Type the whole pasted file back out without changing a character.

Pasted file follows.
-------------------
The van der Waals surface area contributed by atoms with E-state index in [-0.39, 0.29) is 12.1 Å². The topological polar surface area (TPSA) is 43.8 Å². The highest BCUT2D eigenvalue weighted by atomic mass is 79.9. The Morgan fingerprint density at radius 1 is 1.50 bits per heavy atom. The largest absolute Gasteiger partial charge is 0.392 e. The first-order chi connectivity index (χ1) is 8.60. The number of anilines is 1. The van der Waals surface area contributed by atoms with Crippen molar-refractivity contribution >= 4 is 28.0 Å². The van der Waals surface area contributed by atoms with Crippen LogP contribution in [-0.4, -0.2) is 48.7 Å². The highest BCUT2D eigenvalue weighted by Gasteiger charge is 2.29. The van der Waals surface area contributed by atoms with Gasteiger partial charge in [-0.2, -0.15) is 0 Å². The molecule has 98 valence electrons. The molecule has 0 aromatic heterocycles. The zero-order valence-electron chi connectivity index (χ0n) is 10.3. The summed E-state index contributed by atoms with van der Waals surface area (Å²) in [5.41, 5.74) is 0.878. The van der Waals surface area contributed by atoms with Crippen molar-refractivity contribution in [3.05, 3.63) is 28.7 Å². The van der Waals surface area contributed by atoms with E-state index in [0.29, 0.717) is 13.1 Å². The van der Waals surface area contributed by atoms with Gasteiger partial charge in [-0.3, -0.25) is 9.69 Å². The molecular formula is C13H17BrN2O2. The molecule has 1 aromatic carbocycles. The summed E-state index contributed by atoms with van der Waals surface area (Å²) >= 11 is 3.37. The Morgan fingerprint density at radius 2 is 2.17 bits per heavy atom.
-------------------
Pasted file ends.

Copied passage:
The van der Waals surface area contributed by atoms with E-state index in [-0.39, 0.29) is 12.1 Å². The topological polar surface area (TPSA) is 43.8 Å². The highest BCUT2D eigenvalue weighted by atomic mass is 79.9. The Morgan fingerprint density at radius 1 is 1.50 bits per heavy atom. The largest absolute Gasteiger partial charge is 0.392 e. The first-order chi connectivity index (χ1) is 8.60. The number of anilines is 1. The van der Waals surface area contributed by atoms with Crippen molar-refractivity contribution >= 4 is 28.0 Å². The van der Waals surface area contributed by atoms with Crippen LogP contribution in [-0.4, -0.2) is 48.7 Å². The highest BCUT2D eigenvalue weighted by Gasteiger charge is 2.29. The van der Waals surface area contributed by atoms with Gasteiger partial charge in [-0.2, -0.15) is 0 Å². The molecule has 98 valence electrons. The molecule has 0 aromatic heterocycles. The zero-order valence-electron chi connectivity index (χ0n) is 10.3. The summed E-state index contributed by atoms with van der Waals surface area (Å²) in [5.41, 5.74) is 0.878. The van der Waals surface area contributed by atoms with Crippen molar-refractivity contribution in [3.05, 3.63) is 28.7 Å². The van der Waals surface area contributed by atoms with E-state index in [0.29, 0.717) is 13.1 Å². The van der Waals surface area contributed by atoms with Gasteiger partial charge in [-0.3, -0.25) is 9.69 Å². The molecular formula is C13H17BrN2O2. The molecule has 1 aromatic carbocycles. The summed E-state index contributed by atoms with van der Waals surface area (Å²) >= 11 is 3.37. The Morgan fingerprint density at radius 2 is 2.17 bits per heavy atom.